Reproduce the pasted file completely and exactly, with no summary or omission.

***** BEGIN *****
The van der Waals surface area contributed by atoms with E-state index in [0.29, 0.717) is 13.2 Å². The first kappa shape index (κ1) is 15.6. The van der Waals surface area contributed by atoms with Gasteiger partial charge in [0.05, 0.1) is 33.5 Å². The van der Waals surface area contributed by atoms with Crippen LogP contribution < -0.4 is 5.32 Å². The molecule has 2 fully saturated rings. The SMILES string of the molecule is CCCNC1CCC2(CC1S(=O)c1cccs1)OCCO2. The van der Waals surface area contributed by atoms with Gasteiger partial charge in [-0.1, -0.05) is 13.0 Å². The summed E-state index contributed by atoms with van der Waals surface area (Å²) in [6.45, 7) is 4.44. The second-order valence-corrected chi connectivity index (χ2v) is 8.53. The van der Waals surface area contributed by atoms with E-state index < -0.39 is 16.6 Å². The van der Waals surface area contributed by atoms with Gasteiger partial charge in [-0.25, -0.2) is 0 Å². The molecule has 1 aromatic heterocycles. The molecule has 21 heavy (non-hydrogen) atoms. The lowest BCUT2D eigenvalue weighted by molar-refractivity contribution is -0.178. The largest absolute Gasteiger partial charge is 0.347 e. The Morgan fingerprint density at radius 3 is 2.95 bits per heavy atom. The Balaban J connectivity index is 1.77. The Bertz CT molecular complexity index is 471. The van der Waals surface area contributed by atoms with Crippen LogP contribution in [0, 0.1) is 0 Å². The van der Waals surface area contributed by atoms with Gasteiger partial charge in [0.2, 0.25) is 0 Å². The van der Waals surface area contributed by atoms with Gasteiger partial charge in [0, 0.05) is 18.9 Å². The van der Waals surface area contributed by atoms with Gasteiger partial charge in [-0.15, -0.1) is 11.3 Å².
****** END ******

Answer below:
The van der Waals surface area contributed by atoms with E-state index in [0.29, 0.717) is 13.2 Å². The first kappa shape index (κ1) is 15.6. The van der Waals surface area contributed by atoms with Gasteiger partial charge in [0.05, 0.1) is 33.5 Å². The van der Waals surface area contributed by atoms with Crippen LogP contribution < -0.4 is 5.32 Å². The molecule has 2 fully saturated rings. The SMILES string of the molecule is CCCNC1CCC2(CC1S(=O)c1cccs1)OCCO2. The van der Waals surface area contributed by atoms with Gasteiger partial charge in [-0.1, -0.05) is 13.0 Å². The summed E-state index contributed by atoms with van der Waals surface area (Å²) in [6.45, 7) is 4.44. The second-order valence-corrected chi connectivity index (χ2v) is 8.53. The van der Waals surface area contributed by atoms with E-state index < -0.39 is 16.6 Å². The van der Waals surface area contributed by atoms with Gasteiger partial charge in [-0.25, -0.2) is 0 Å². The molecule has 1 aromatic heterocycles. The molecule has 21 heavy (non-hydrogen) atoms. The lowest BCUT2D eigenvalue weighted by molar-refractivity contribution is -0.178. The largest absolute Gasteiger partial charge is 0.347 e. The Morgan fingerprint density at radius 3 is 2.95 bits per heavy atom. The Balaban J connectivity index is 1.77. The Bertz CT molecular complexity index is 471. The van der Waals surface area contributed by atoms with Crippen LogP contribution in [0, 0.1) is 0 Å². The van der Waals surface area contributed by atoms with Gasteiger partial charge in [0.2, 0.25) is 0 Å². The van der Waals surface area contributed by atoms with Gasteiger partial charge in [0, 0.05) is 18.9 Å². The van der Waals surface area contributed by atoms with Gasteiger partial charge in [-0.15, -0.1) is 11.3 Å².